By Jordan Laio, Networx
The dividing line between green living and homesteading is blurry, but probably exists somewhere between recycling and vermicomposting. Wherever you lie on that spectrum, a big part of living a greener lifestyle is doing what’s healthy for the planet and yourself. While truly living green means buying less stuff, there are some things worth buying (at least until you actually move to the homestead).
1. Reusable Bulk Bags: These are simple cloth bags with drawstrings used instead of plastic bags for your produce and bulk items like flour, beans, and nuts. Obviously, they are less useful if your local grocery store has an impoverished bulk section, but many food co-ops and natural markets like Whole Foods have pretty robust bulk sections. These bags are often made from natural materials and can be reused indefinitely. You get extra points for sewing your own bags or re-purposing other cloth bags (like the satchel Tom’s shoes come in).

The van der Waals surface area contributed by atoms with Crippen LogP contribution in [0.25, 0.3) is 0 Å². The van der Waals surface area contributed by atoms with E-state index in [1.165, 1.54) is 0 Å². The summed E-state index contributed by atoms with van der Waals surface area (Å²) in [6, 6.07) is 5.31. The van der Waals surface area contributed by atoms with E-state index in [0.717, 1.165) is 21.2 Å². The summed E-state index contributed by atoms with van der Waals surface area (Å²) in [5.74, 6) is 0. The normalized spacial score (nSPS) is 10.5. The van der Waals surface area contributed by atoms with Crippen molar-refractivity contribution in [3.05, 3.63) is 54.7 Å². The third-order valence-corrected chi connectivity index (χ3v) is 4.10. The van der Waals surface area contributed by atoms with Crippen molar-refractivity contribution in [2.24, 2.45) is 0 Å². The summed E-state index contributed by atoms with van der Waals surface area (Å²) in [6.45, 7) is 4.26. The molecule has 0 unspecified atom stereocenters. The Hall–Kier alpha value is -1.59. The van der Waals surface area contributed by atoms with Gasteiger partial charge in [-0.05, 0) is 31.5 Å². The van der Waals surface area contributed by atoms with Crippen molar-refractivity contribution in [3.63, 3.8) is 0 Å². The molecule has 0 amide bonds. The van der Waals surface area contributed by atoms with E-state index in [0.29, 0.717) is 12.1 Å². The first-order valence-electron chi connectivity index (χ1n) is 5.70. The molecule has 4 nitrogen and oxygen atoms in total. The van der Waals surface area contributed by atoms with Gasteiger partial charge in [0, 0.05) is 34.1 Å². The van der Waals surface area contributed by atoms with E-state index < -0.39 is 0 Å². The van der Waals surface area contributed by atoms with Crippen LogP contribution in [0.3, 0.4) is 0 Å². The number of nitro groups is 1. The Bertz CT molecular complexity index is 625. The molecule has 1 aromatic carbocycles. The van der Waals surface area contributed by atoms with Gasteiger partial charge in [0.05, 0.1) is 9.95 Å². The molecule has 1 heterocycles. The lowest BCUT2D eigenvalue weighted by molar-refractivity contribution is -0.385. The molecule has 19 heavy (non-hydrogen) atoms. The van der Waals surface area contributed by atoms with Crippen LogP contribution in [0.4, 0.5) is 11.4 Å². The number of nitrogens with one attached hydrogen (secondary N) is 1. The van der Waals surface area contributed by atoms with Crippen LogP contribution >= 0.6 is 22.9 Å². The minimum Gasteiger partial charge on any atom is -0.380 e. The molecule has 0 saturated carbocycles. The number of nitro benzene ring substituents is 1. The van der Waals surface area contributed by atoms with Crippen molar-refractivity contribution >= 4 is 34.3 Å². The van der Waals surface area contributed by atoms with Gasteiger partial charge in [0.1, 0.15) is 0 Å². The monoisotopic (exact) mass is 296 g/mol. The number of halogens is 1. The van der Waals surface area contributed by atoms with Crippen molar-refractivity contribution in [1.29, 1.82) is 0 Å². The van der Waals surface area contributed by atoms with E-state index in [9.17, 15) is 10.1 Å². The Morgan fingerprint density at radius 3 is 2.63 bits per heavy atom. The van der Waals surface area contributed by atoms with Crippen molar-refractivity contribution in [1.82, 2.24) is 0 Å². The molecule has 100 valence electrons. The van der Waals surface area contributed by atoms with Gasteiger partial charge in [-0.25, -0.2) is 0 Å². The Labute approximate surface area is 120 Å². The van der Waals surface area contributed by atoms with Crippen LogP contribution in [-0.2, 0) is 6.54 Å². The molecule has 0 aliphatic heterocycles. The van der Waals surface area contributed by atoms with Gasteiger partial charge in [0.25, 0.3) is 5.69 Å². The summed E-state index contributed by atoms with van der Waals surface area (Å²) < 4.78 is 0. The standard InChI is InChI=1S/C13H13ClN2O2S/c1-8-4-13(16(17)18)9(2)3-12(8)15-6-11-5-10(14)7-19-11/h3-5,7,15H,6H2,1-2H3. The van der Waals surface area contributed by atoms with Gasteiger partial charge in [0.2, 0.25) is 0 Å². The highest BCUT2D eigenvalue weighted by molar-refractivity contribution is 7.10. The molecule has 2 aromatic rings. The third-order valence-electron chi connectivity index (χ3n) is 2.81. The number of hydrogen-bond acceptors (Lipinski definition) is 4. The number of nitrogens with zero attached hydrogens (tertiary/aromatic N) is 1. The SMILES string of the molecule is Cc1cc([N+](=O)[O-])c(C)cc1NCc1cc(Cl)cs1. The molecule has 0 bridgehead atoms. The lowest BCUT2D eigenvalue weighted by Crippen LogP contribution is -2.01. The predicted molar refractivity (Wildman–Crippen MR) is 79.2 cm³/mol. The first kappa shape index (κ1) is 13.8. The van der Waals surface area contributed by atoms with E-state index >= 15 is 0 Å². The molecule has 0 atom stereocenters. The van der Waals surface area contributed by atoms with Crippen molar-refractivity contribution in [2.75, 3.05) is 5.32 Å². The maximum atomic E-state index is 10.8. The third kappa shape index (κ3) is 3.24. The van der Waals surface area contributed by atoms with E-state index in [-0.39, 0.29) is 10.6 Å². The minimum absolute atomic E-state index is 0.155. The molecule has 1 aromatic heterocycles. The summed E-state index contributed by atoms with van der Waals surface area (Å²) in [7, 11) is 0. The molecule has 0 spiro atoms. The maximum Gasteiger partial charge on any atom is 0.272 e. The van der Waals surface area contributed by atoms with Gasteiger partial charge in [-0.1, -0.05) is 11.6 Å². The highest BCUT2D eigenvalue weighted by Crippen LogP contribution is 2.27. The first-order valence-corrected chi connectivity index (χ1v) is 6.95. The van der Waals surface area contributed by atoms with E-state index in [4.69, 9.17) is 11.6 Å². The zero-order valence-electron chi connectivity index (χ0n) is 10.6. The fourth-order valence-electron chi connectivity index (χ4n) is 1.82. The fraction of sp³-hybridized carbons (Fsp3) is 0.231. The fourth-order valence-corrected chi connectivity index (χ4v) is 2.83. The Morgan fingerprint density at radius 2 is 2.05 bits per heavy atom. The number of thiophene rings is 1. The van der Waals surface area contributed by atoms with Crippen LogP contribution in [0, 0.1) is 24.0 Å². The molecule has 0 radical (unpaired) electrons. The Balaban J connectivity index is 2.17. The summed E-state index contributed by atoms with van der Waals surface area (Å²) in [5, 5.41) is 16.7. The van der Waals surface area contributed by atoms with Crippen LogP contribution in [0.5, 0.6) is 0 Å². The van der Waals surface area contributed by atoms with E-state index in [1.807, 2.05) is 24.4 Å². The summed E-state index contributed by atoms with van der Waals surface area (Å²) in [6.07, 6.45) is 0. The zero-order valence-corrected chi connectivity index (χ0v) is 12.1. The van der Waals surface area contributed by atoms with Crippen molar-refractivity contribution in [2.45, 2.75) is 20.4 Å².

2. Canning jars: I think of canning jars as the backbone of a sustainable kitchen. They range in useful sizes from pints to gallons and are great for dry and wet food storage, sprouting (if you don’t have a dedicated sprouting device), canning, and fermenting everything from kombucha to kimchi. Available at your local hardware store or food co-op.
3. Sprouting Device: I’ll be honest: When I sprout, I keep the operation simple with a bowl or jar. But there are also commercial devices made especially for sprouting which you may find in a green kitchen’s pantry. Why sprout your own? It maximizes the nutrition of the foods you already eat and is WAY cheaper than buying sprouts.